word craft


A Letter from the Editor

suggestionsOne of the stan­dard forms of com­mu­ni­ca­tion between a writer and pub­lish­er is the edi­to­r­i­al let­ter. It works this way: 

You’ve worked on your book for a year—probably more—and you’ve sub­mit­ted it to your pub­lish­er, which is to say an edi­tor. If the book is accept­ed, you will, in time, get what is called an edi­to­r­i­al let­ter, which, in essence, is the edi­tor telling the writer how to make the book better. 

I have worked with many edi­tors. The best edi­tors are try­ing to help the writer achieve the full pos­si­bil­i­ties of the work. Poor edi­tors (I’ve worked with a few) try to bend the book to their vision of your book. Not much fun. 

In all my years of pub­lish­ing only twice has an edi­tor not sent such a letter. 

It was with the late, great, Richard Jack­son. It was the first time I worked with him, and the book would become SOR Losers. When the text was sent to him, he let me know he felt it was good enough to pass right on to the copy­ed­i­tor, that’s to say, to start the pub­li­ca­tion process. I was star­tled. Did this guy know what he was doing? 

So, I object­ed. I said I thought the book need­ed more work and made sug­ges­tions. He agreed and we went on in reg­u­lar fash­ion. Indeed we worked on many books togeth­er, and nev­er again did he ignore an edi­to­r­i­al letter. 

The oth­er time, the edi­tor informed me (do you remem­ber the day of tele­phone con­ver­sa­tions?) she didn’t believe in send­ing such a let­ter, but sim­ply told me what she liked about the book I had writ­ten and then returned the sub­mit­ted man­u­script with notes for revi­sion right on the text. 

But most of the time I’ve got­ten an edi­to­r­i­al let­ter as I just did yes­ter­day, for a new book. The let­ter is four pages, sin­gle-spaced. From my expe­ri­ence that is some­what short.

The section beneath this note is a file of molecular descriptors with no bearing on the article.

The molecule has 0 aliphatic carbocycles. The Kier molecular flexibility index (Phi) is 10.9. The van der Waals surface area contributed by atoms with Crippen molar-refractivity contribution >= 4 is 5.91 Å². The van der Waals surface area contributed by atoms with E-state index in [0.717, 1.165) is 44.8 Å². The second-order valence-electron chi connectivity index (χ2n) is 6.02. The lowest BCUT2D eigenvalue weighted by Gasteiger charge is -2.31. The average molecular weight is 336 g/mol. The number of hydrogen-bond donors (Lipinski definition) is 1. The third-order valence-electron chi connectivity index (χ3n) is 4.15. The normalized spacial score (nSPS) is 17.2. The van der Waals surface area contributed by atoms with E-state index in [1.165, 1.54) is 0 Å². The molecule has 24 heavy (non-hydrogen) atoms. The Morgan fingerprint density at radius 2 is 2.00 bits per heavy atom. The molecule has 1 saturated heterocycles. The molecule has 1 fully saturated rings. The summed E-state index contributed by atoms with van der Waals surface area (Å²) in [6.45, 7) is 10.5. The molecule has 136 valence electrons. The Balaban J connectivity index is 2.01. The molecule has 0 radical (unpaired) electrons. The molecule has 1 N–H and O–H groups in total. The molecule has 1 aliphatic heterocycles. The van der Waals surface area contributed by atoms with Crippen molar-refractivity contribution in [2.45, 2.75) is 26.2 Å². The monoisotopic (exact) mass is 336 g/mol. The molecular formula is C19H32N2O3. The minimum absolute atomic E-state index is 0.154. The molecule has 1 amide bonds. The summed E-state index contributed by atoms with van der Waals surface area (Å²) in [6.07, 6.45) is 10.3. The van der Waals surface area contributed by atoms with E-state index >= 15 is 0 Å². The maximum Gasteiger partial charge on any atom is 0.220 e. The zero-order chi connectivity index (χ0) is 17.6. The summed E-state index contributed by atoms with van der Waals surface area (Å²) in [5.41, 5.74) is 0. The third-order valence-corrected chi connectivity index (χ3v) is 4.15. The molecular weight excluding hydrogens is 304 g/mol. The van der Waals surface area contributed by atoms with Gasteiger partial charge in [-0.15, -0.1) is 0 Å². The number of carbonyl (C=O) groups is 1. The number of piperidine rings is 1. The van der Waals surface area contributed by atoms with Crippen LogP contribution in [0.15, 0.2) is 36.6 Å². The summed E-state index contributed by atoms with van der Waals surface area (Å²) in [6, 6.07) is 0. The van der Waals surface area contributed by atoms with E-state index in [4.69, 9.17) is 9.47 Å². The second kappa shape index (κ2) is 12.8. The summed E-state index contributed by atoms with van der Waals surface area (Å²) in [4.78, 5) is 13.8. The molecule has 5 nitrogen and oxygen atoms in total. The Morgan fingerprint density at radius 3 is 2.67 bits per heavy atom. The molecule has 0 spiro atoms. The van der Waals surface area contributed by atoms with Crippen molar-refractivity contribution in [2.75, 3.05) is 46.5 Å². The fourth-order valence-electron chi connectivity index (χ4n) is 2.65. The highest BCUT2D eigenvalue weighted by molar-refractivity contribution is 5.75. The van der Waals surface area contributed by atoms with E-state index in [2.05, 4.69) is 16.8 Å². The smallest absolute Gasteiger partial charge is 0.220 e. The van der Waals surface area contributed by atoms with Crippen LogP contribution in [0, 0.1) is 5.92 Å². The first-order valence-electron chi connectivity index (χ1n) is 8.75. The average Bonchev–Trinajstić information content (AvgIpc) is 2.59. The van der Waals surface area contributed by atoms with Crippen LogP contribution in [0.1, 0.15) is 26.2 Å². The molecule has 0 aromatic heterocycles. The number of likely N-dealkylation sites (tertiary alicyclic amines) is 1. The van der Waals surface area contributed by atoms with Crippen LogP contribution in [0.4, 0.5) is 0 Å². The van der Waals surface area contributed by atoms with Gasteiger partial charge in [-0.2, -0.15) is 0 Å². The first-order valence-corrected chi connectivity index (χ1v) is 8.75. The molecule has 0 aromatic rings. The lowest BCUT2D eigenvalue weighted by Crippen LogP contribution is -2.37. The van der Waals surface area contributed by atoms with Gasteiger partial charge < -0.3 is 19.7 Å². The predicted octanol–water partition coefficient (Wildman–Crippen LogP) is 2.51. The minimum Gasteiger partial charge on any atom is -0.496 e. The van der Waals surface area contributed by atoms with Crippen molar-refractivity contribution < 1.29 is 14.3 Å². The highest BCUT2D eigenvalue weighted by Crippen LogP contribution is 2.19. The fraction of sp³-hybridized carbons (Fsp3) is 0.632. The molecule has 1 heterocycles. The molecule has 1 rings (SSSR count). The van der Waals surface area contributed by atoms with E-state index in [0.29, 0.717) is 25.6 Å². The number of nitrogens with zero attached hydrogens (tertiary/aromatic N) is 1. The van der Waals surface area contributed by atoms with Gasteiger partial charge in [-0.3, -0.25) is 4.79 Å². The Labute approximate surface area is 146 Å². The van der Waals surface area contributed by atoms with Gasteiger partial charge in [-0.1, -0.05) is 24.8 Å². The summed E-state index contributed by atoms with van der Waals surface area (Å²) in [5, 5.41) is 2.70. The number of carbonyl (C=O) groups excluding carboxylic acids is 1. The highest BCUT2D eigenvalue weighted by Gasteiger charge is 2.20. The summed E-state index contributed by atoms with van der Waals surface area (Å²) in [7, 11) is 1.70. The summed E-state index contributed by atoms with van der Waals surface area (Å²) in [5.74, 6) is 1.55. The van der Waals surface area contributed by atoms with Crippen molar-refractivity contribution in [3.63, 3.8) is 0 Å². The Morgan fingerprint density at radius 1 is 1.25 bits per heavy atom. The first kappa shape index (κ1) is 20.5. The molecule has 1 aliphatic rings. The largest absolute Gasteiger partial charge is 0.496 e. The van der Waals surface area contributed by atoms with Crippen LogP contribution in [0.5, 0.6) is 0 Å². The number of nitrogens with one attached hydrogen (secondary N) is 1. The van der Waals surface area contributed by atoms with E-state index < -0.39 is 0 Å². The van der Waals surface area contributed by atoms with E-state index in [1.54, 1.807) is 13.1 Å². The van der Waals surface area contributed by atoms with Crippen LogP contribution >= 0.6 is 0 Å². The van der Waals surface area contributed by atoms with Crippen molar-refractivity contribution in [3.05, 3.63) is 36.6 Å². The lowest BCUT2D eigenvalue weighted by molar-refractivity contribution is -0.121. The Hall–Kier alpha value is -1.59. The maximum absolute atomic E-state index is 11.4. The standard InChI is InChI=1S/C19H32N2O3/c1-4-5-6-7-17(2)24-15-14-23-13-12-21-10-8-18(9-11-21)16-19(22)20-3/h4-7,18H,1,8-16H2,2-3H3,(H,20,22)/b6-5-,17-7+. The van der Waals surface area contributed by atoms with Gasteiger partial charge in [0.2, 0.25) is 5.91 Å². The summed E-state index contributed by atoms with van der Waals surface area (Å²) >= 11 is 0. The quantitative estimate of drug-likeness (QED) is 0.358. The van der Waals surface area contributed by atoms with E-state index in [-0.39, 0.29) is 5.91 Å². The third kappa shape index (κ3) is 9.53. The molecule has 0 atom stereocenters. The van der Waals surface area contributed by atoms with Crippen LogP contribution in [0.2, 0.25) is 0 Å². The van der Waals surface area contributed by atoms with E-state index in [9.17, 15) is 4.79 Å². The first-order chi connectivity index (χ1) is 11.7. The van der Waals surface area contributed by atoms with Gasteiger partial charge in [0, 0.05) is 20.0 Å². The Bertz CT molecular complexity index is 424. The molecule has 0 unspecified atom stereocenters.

The let­ter begins—they all do—with pos­i­tive remarks about the book, what she thought was the strength of the text. This is impor­tant because it gives me con­fi­dence that I’ve done some­thing right, and just as vital, I know what the edi­tor thinks is the strength of the text, and I can work to that. 

After that intro­duc­to­ry sec­tion, most of the let­ter has sug­ges­tions as to how to make the book bet­ter. Let me stress that word, sug­ges­tions. These are not com­mands, as in “When you do this then I will pub­lish the book.”  Indeed, I’m being encour­aged to talk to the edi­tor about any of these ideas. 

That said, in my ear­ly days, I received direc­tives about changes nec­es­sary if pub­li­ca­tion was to take place. One editor—I kid you not—once said to me, “It needs about five more words.” (That book would even­tu­al­ly become The End of the Begin­ning) Most of the time the requests are for much, much more. 

I have nev­er argued about these sug­ges­tions. If I dis­agree with a par­tic­u­lar idea, I try to under­stand the rea­son for the per­ceived prob­lem and make changes so as to deal with it in a dif­fer­ent way. I am there­fore not ignor­ing the prob­lem as I am find­ing an alter­nate way to resolve it. 

By and large, I am hap­py to use the editor’s sug­ges­tions about revis­ing the work. I am mak­ing the book bet­ter. Let it also be said, revis­ing a work is—at least for me—the most enjoy­able part of the writ­ing process. I know the work will be pub­lished and I know I’m mak­ing a bet­ter book. Indeed, as I revise, I sense the book is get­ting bet­ter. I also love work­ing with edi­tors. Not infre­quent­ly, work­ing with an edi­tor brings out mas­sive improvements. 

Also, as I sub­mit revised drafts of the book, I may well receive more edi­to­r­i­al letters. 

In all of this, it is impor­tant, I think, to stress a vital fact about the pub­lish­ing process: the writer is NOT work­ing alone. It’s a deeply col­lab­o­ra­tive process. In many a book—on the copy­right page, or elsewhere—the book’s graph­ic design­er is cit­ed. So too is the artist who cre­at­ed the cov­er. They should be. But it is rare to see the edi­tor cit­ed unless the edi­tor has achieved such promi­nence as to have the book ref­er­enced as “A Richard Jack­son Book.” 

Edi­tors should be cit­ed too. 

Some­day some­one will be smart enough to pub­lish a col­lec­tion of edi­to­r­i­al let­ters. It will be a rev­e­la­tion, a mas­ter­class on the writ­ing of good books. 

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